I saw a news item recently that said the Detroit Tigers were taking a bit of heat because of the scheduling of their home opener on April 10, more precisely noting that some Catholics were upset that the 1:05 p.m. start time came during the noon to 3 p.m. period when traditional Christian belief holds that Jesus was hung on the cross.
It got me to wondering how this particular conflict hadn’t come up before, but of course it might have and simply escaped my attention. What didn’t get past me was the 1965 decision by Sandy Koufax to forego pitching in the World Series opener against the Minnesota Twins because it fell on Yom Kippur, the holiest day of the year for the Jewish people.
I was just a 15-year-old kid, frantically following the approaching World Series in the New York Daily News, and I was just awestruck that somebody (actually my favorite pitcher) could take a pass on what I regarded as a secular assignment with near-religious overtones.
Mostly it just impressed me with the seriousness of the Jewish faith; the decision only enhanced my view of Koufax, aided neatly by the later developments that saw the Dodgers win in seven games. By my way of thinking, it was no harm, no foul.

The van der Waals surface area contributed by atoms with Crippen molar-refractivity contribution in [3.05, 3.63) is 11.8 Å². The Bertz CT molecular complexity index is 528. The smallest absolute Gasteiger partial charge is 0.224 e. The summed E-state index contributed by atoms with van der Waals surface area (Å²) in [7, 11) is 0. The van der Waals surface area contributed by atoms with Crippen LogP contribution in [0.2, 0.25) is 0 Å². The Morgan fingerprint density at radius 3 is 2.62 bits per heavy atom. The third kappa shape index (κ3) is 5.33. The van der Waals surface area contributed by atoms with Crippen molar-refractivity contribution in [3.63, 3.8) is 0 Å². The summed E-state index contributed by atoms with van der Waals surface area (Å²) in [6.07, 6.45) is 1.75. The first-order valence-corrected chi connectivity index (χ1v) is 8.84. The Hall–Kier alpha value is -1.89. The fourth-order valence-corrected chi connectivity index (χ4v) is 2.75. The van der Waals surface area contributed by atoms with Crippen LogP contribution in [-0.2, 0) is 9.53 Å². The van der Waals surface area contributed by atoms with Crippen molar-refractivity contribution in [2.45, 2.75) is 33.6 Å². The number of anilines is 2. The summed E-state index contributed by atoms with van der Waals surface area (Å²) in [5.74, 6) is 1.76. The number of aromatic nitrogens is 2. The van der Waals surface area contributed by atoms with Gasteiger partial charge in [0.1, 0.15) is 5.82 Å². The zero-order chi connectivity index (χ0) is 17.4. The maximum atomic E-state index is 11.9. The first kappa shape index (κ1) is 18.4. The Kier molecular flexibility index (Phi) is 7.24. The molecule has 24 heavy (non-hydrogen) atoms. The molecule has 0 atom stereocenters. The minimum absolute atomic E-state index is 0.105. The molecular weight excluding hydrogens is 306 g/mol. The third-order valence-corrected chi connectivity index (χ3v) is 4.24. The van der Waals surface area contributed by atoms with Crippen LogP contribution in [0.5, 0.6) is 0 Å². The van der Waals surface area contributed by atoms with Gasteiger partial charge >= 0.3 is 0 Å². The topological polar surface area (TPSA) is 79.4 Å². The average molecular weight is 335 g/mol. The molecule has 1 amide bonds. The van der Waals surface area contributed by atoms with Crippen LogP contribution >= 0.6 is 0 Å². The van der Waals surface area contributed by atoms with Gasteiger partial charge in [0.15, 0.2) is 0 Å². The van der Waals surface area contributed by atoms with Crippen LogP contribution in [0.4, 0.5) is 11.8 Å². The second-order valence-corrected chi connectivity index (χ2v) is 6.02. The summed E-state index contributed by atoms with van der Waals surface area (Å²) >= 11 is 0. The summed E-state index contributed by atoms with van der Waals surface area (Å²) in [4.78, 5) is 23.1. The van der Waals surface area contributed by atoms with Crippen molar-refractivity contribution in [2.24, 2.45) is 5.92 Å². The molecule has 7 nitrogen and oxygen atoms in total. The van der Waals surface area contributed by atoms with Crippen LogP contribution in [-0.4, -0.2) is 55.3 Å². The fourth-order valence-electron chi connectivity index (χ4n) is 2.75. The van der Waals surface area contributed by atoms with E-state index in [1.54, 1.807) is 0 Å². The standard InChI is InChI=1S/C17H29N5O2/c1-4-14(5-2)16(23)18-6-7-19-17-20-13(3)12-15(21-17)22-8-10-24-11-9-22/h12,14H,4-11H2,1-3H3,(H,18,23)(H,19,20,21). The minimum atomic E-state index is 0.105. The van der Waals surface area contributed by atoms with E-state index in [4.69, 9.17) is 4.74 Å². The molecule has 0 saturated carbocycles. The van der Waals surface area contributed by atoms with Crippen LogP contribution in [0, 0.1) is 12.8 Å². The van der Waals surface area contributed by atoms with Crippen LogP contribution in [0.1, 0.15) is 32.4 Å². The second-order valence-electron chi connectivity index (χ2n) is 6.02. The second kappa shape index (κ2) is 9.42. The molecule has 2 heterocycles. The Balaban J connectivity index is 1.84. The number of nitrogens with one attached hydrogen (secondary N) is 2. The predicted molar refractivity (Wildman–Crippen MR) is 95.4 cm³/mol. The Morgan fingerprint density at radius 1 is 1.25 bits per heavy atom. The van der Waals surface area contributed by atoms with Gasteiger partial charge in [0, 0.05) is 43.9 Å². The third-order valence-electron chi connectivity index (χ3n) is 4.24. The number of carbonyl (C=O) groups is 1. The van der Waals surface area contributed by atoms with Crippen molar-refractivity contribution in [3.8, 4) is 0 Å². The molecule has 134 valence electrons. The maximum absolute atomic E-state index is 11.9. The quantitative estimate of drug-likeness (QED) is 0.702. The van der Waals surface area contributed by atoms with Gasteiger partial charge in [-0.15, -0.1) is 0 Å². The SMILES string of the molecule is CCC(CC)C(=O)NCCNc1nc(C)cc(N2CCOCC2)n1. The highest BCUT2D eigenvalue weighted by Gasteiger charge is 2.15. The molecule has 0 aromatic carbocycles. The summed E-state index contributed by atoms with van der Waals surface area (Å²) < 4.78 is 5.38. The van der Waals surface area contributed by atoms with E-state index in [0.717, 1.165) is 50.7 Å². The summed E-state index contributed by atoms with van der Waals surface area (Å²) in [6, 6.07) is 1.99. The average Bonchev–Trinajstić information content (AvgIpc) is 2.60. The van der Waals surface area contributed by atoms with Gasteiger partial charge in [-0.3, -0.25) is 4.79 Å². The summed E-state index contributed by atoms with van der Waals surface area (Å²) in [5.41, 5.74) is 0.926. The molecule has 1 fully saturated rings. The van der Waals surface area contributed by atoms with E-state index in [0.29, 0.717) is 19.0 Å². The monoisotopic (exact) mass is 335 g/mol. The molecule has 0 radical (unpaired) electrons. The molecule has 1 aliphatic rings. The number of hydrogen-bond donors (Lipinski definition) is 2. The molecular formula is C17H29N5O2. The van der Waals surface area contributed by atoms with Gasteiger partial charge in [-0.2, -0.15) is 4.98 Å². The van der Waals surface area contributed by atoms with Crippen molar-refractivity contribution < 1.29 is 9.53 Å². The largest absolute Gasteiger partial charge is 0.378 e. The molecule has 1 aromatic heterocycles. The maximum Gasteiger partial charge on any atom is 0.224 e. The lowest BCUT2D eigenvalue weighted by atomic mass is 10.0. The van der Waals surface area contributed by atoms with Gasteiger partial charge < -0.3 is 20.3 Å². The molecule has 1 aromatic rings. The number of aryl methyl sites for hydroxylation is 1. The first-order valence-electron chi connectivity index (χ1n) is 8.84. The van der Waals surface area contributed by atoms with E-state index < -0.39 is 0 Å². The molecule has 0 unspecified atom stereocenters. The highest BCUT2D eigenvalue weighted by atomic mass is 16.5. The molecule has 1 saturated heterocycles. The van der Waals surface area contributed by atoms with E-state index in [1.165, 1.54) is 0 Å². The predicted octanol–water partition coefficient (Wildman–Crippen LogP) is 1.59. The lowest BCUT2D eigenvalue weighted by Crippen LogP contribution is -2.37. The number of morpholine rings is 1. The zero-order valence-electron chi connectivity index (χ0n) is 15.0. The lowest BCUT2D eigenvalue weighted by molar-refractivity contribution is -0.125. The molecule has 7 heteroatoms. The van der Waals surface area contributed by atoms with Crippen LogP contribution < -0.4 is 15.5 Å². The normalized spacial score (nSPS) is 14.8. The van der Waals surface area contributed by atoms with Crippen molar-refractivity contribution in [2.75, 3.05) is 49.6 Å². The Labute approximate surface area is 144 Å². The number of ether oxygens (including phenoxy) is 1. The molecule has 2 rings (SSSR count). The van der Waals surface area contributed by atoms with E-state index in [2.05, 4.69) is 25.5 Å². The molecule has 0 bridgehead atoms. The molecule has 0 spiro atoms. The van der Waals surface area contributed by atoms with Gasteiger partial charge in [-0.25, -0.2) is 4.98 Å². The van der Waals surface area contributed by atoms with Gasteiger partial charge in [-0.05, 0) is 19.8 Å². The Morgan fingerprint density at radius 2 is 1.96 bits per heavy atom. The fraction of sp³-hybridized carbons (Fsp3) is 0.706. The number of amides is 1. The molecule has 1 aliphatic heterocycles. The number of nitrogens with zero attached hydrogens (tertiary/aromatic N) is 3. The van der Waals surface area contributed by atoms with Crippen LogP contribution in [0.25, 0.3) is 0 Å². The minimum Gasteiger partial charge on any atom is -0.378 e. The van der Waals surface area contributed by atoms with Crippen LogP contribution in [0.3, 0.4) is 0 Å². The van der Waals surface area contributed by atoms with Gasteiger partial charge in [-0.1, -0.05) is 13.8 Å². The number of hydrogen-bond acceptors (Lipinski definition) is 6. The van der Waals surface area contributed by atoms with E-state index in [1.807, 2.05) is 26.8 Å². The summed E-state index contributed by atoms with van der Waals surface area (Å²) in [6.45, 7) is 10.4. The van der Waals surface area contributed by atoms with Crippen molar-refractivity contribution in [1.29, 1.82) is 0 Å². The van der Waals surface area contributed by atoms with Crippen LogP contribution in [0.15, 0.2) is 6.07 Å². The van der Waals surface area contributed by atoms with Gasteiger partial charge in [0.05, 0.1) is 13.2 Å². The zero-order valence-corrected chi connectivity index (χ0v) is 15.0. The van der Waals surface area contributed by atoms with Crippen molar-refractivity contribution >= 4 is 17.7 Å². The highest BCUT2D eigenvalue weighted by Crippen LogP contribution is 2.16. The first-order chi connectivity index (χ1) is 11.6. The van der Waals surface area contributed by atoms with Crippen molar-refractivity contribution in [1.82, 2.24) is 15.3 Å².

(Sandy Koufax artwork by Arthur K. Miller; www.artofthegame.com)
I also found it fascinating to learn years later as I became something of an amateur baseball historian that there was never really any major decision involved for Sandy. He had long since made it clear to the Dodgers’ brass that he would not play on Yom Kippur, so when the prohibition coincided with one of the holiest days in the baseball world, it was what we would later call a “no brainer.”
That same thirst for reading about baseball history would lead me to Hank Greenberg’s decision to skip a game during the 1934 pennant race for the same reason. Scholars have debated the relative importance of the two; for me, it’s enough to note that I lived through the Koufax decision and yet fully understood the heightened significance of Greenberg’s choice because of the confluence of monumental historical events involving Jews in the 1930s and 1940s.
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